The failure to understand environmentalism through this lens drastically hampers political understanding. It explains why industrializing countries, such as China, are unwilling to change emissions standard; and subsequently why many Americans do not want to become uncompetitive by leading the way. It also explains why the Hollywood elite can justify buying hybrid Hummers and private jets (or explains Al Gore’s copious consumption of electricity in Tennessee). In order to accurately develop environmental policy, our leaders need to incorporate this understanding into their decision making process.


  1. I disagree on "environmentalism as a luxury". I certainly believe that it CAN be a luxury -- for instance, a couple weeks ago I paid an extra $15 for an eco-friendly can of paint. This decision probably didn't do much good for the environment, and was not a great use of my $$, but it made me feel good.

    But, that's not the big picture. It's not even what environmentalism is about. On a global level, the lifestyles of the poor aren't damaging the environment. It's the rich that need to change.

    Average ecological footprint in US: 12.22
    Average ecological footprint in Bangladesh: 0.6

    Little meat, no diapers, no large houses to cool/heat, no cars... It's the rich that need to lessen their impact, by slowing their consumption cycles and reducing their over-sized footprints. We cause environmental damage by producing, consuming, discarding and repeating. We made all of this cheaper, and did it on an ever-larger scale, until it became a key part of US culture -- for example, cars became a necessity because of the ways cities were designed around their ready availability. But the way we're doing things now is not the only way, and if it's causing such drastic environmental change, it's certainly not the best way. Upper-income people in the US can call for things to change by paying a premium for an alternative.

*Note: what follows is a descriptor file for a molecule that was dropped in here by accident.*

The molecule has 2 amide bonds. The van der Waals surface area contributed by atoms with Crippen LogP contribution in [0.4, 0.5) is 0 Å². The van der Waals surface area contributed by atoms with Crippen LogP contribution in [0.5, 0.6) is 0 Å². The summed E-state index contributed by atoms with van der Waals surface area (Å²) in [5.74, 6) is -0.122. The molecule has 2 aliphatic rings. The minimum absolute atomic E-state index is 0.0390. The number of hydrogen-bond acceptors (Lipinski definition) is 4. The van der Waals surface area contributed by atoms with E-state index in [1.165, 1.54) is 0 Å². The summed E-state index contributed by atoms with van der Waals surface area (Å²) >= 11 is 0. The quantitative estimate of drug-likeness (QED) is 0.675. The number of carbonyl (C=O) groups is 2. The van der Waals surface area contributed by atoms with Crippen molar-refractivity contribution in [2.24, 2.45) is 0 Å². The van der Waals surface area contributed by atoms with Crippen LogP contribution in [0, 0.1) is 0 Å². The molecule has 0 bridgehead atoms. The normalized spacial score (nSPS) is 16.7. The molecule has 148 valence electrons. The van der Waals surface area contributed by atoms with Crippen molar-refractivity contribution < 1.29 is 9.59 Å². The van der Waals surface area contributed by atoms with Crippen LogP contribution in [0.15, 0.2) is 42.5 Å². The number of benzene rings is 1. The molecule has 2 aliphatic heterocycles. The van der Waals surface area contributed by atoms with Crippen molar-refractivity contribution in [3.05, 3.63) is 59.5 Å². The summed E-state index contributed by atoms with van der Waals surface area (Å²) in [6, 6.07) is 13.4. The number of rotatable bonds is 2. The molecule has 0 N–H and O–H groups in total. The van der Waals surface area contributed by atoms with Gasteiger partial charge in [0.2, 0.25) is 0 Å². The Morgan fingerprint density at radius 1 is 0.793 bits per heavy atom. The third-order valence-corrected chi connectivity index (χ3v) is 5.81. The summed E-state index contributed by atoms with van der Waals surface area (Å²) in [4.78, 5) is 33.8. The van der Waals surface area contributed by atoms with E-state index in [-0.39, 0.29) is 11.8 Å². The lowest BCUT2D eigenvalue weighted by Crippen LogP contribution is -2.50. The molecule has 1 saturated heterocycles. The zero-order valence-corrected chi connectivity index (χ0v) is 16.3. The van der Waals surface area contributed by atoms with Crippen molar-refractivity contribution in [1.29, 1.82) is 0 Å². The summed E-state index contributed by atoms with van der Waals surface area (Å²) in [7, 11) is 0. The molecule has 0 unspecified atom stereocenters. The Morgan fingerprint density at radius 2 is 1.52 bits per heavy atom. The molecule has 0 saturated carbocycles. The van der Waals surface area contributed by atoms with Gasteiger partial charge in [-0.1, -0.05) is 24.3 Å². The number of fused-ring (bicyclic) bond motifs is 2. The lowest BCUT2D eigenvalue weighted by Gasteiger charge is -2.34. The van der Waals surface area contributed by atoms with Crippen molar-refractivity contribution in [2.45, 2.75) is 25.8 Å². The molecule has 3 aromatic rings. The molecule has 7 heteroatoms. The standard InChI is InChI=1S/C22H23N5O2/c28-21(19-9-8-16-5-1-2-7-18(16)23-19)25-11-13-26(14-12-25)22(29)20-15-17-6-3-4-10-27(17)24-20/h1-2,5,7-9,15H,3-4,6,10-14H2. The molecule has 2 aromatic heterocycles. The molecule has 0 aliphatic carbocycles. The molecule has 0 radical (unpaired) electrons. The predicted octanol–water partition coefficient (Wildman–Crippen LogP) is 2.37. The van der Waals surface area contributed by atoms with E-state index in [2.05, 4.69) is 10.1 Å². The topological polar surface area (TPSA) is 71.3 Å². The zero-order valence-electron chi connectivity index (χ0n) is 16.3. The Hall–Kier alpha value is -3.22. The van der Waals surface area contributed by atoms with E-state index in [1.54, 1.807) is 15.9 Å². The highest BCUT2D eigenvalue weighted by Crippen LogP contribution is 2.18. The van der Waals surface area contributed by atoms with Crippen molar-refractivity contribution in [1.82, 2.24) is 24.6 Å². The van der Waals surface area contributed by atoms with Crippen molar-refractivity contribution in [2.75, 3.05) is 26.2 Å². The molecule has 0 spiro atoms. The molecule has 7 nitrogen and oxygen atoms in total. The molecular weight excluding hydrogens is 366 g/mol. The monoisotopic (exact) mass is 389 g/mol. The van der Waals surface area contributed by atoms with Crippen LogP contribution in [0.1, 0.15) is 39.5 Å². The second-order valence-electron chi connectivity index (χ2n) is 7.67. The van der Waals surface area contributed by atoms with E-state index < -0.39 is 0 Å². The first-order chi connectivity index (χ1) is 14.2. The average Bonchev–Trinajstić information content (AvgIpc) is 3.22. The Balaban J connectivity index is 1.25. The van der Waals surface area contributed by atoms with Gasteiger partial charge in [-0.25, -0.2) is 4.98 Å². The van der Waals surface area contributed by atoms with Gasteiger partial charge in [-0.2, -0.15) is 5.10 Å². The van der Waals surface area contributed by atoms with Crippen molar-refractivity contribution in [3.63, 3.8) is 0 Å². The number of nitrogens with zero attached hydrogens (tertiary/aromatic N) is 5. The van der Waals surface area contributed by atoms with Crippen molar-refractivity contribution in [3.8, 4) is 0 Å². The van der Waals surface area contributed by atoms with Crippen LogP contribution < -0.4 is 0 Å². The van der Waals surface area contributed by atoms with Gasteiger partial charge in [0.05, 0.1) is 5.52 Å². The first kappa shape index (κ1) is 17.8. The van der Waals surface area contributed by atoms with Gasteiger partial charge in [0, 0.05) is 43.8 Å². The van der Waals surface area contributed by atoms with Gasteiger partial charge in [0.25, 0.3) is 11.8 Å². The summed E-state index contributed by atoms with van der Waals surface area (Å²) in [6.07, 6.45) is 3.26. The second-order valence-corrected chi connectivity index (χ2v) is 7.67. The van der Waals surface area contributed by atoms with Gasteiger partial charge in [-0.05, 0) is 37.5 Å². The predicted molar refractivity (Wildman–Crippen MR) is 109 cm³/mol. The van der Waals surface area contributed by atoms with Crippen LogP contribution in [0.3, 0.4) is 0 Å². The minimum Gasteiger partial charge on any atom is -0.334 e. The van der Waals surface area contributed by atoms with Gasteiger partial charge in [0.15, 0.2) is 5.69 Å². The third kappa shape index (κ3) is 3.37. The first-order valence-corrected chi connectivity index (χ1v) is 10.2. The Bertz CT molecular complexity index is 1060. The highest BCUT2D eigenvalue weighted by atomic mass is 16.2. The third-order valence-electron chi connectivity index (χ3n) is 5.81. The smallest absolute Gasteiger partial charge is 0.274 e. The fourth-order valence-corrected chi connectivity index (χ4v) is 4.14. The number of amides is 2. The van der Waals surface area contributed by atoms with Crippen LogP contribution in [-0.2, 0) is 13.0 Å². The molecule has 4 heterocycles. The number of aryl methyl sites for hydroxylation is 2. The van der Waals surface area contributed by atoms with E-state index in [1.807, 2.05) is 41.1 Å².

Perhaps the best single thing that anyone can do for the environment, is also a great way to save tons of money -- stop eating meat.

  2. Pricing the negative externalities associated with carbon emissions isn't a luxury, its sound Pareto-efficient economics.

  3. I think both comments touch on some important points. In many ways the negative externalities and luxury aspects of pollution are complimentary. By pricing the negative externalities we would most certainly (assuming correct pricing and ignoring deadweight costs) achieve an optimal level of pollution. However, the ACT of deciding as a nation to bear those costs is a luxury. If we fail to to address these externalities the costs are born by the entire planet rather than the few Americans. Even if economically (and/or morally) speaking Americans are responsible for the costs of the degraded environment, unless we choose to bear the burden of the costs we won't have to deal with the externalities.
    This why I make the claim that it is a luxury. Any cost one takes on above and beyond what they need to - such as charity - can be viewed as a luxury. After all, it is our ability to pay extra and the derived benefits (whether cognitive or real) that give incentives for individuals to pay extra for environmentalism.
    The general point is not that pollution is luxury- it is most certainly a negative externality - but that caring about cleaning up pollution, and in specific paying for environmentalism is a luxury. I think this helps to explain the behaviors and difference of opinion (and the relative willingness to pay) between different parties within and without America. Understanding this aspect of the situation isn't meant to diminish environmentalism or minmize the importance of pollution reduction, but to offer a new lens in which to view the situation and through which to find new amenable solutions.


"Reading makes a full man, meditation a profound man, discourse a clear man." - Benjamin Franklin

Please leave comments!